Card-carrying Catholics

Catholics are being encouraged to carry a 'faith card'. Could it catch on?

I'm intrigued by the proposal, revealed yesterday by the Telegraph's Martin Beckford, to issue all one million regularly practising Catholics in England and Wales with credit-card-sized "faith cards". One side carries a quote from the recently beatified John Henry Newman, while the other lists six things that good Catholics ought to do (number one is to share the faith, incidentally) and carries the injunction, "in the event of an emergency please contact a Catholic priest."

I assume that this refers to a medical emergency, rather than to a sudden crisis of faith or to a difficulty encountered while trying to explain the finer points of the doctrine of transubstantiation to an incredulous atheist.

Launching the scheme, Bishop Kieran Conry put the card in the context of modern society, in which it is common to carry cards "which reflect something of our identity and the things that are important to us." But it would surely have appealed to the fifteenth century Franciscan preacher St Bernardino of Siena, who used to carry around a plaque inscribed with an IHS logo, the better to impress congregations with reverence for the name of Jesus. He's now the patron saint of advertising.

According to the bishop, the card will remind Catholics of their faith and encourage them to share it. It isn't, though, a membership card. There's no suggestion that it would be necessary to show it before receiving communion in an unfamiliar church, for example. Perhaps they're missing a trick, there. Given the complexity and specificity of the rules surrounding who is and isn't permitted to receive the sacrament, it might be considered surprising that the system continues to function largely on trust. A smart card would provide an excellent way of keeping track of which Catholics were in good standing with the Church, as well as preventing Anglicans from surreptitiously availing themselves of communion, as Tony Blair used to do while he was prime minister.

Nor is it, yet, a loyalty card, although I can imagine enterprising Catholic-friendly businesses offering discounts to its bearers. It's not uncommon, after all, for some clubs and societies to negotiate discounts on behalf of their members, or universities on behalf of their alumni, while many businesses spontaneously offer discounts to students, pensioners or local residents. At a time when the Catholic Church is seriously worried about falling congregations (the pope himself warning the other day that "in large parts of the world the faith is in danger of dying out like a flame that has no more sustenance") some such incentive scheme might prove useful.

More seriously, it was interesting that bishop Conroy chose to make the point about identity. The Catholic Church doesn't have an obvious marker of faith identity, like the hijab, turban or the Jewish skullcap. There's the crucifix, of course, but not all cross-wearers are Catholic, or even Christian, and wearing one has never been a religious requirement. The bishop claimed that carrying a faith card "takes courage, it signals to others, every time you use your wallet or purse, that you believe in God, that your life has a purpose." But unless you choose to wave your wallet in front of people's noses, the message is only being communicated to the bearer. Or to a thief.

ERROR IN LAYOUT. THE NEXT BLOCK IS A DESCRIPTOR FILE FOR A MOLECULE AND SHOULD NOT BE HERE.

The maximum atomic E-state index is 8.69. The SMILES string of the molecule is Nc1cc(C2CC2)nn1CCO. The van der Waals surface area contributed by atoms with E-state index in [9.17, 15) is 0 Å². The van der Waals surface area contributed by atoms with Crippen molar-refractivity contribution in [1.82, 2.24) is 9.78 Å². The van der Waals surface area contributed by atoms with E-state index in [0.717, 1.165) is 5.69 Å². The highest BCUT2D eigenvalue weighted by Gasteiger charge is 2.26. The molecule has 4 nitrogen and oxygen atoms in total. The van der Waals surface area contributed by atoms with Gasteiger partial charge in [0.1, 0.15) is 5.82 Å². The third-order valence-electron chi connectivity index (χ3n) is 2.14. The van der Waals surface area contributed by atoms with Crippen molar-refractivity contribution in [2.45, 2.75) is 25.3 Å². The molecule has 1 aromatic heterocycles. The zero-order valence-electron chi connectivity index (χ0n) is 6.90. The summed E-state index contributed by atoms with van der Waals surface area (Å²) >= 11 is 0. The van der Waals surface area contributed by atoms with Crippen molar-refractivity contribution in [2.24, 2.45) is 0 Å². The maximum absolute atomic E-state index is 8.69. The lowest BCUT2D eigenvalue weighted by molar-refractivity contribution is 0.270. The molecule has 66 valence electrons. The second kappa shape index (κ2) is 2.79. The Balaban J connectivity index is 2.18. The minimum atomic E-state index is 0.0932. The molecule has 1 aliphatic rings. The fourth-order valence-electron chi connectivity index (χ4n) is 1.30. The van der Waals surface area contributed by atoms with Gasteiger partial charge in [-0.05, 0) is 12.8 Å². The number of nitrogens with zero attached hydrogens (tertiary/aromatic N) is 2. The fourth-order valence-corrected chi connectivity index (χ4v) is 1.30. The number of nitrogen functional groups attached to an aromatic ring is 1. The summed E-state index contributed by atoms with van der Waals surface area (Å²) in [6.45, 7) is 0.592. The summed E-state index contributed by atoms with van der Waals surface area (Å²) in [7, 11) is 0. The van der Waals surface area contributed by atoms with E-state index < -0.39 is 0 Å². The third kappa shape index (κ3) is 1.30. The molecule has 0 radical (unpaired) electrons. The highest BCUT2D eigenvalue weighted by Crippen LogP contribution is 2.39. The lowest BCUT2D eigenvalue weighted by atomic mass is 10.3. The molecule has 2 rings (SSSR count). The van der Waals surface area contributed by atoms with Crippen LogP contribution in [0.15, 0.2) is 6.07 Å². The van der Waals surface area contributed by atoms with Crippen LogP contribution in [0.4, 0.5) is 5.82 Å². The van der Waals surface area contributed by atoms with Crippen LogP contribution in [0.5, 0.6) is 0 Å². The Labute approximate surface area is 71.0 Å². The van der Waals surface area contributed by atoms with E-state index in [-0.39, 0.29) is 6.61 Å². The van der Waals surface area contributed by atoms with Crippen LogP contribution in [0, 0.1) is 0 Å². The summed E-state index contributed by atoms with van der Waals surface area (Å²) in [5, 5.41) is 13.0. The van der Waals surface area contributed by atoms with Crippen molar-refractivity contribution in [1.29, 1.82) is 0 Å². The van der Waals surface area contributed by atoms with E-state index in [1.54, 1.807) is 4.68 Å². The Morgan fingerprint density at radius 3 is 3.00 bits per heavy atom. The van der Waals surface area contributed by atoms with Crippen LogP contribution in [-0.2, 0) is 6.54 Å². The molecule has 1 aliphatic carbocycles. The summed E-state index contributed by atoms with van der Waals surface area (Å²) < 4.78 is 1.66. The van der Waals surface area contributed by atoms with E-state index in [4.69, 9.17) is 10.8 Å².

It's as a spur to evangelism (or evangelisation, as Catholics prefer to say) that the "faith card" is most likely to make an impact. I was somewhat reminded of the five-point pledge cards that the Labour Party distributed at the time of the 1997 election. Indeed, there's a space on the card in which the believer is supposed to inscribe his or her name, turning the front of the card into something of a to-do list. In that context, it's worth noting that "love my neighbour as myself" is at number four, behind not only sharing the faith but also praying and attending the sacraments. Jesus himself put it second, just behind loving God (which on this list is nowhere).

And why six principles of Catholicism? Perhaps just to go one better than the Muslims, who since the seventh century have made do with Five Pillars of Islam. They would fit nicely on a card, come to think of it. Now all we need is something for card-carrying atheists to carry.

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Find the EU renegotiation demands dull? Me too – but they are important

It's an old trick: smother anything in enough jargon and you can avoid being held accountable for it.

I don’t know about you, but I found the details of Britain’s European Union renegotiation demands quite hard to read. Literally. My eye kept gliding past them, in an endless quest for something more interesting in the paragraph ahead. It was as if the word “subsidiarity” had been smeared in grease. I haven’t felt tedium quite like this since I read The Lord of the Rings and found I slid straight past anything written in italics, reasoning that it was probably another interminable Elvish poem. (“The wind was in his flowing hair/The foam about him shone;/Afar they saw him strong and fair/Go riding like a swan.”)